Junta leader consolidates control . . .
On Sunday, General Min Aung Hlaing, who led the February 1 military coup in Myanmar, appointed himself the country’s prime minister and announced that the timeline for holding elections would be pushed back to August 2023, more than a year past his original pledge to hold them within a year of overthrowing the elected government. Both moves were widely condemned by the National Unity Government (NUG), a ‘shadow government’ comprised of pro-democracy activists, leaders of Myanmar’s ethnic minority groups, and ousted members of the National League for Democracy (NLD). The NLD, the junta’s claims notwithstanding, won in a landslide in the November 2020 general elections.
Not going away quietly . . .
The Tatmadaw, as Myanmar’s military is commonly known, has faced blistering criticism from certain corners of the international community. But perhaps most notable is the criticism leveled by the country’s own UN ambassador, Kyaw Moe Tun, a holdover from the ousted government. Despite the Tatmadaw’s efforts to dislodge him, the ambassador has refused to leave his post and is still considered by the UN to be Myanmar’s legitimate representative. Earlier this week, he alerted UN Secretary-General Antonio Guterres of a possible massacre of at least 40 people in Myanmar’s northwest, reportedly carried out by the Tatmadaw. According to local monitoring groups, at least 900 people have been killed thus far in the post-coup crackdown on dissent.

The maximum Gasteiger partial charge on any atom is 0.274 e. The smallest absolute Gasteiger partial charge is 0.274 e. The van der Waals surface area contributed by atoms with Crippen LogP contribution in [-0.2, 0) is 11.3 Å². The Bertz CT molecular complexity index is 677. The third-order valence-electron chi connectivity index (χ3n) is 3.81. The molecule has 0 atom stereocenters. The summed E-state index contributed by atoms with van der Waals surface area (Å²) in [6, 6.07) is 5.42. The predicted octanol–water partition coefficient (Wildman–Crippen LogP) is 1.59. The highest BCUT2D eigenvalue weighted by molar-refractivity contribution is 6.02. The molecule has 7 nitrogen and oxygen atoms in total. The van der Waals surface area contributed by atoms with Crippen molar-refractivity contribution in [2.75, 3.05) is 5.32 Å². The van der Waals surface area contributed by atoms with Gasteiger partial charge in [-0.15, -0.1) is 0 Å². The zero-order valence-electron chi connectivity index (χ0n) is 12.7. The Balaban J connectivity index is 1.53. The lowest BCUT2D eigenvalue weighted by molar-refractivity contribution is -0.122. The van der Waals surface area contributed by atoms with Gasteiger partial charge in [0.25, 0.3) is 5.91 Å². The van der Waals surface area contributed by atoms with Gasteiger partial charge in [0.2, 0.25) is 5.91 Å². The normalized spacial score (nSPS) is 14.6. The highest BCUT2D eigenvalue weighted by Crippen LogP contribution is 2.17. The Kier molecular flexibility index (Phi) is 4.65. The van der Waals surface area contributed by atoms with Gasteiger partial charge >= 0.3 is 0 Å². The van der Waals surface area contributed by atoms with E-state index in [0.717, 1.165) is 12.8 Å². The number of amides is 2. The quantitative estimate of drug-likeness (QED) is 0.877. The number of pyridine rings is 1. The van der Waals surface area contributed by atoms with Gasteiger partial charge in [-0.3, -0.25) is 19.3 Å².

Weak international pressure . . .
Also this week, Wendy Sherman, U.S. Deputy Secretary of State, met with the NUG’s foreign minister; however, it is not clear that the meeting accomplished much more than a boost of morale, given the U.S.’s lack of leverage over the military government. Meanwhile, after months of inaction and increasing international pressure, ASEAN appointed Brunei’s foreign minister as its special envoy to Myanmar. While the 10-member ASEAN (of which Myanmar is a member) expressed concern about conditions within the country, it stopped short of calling for the release of the estimated thousands of citizens who have been detained, tempering any hopes that ASEAN might play a constructive role in helping to end the violence and instability.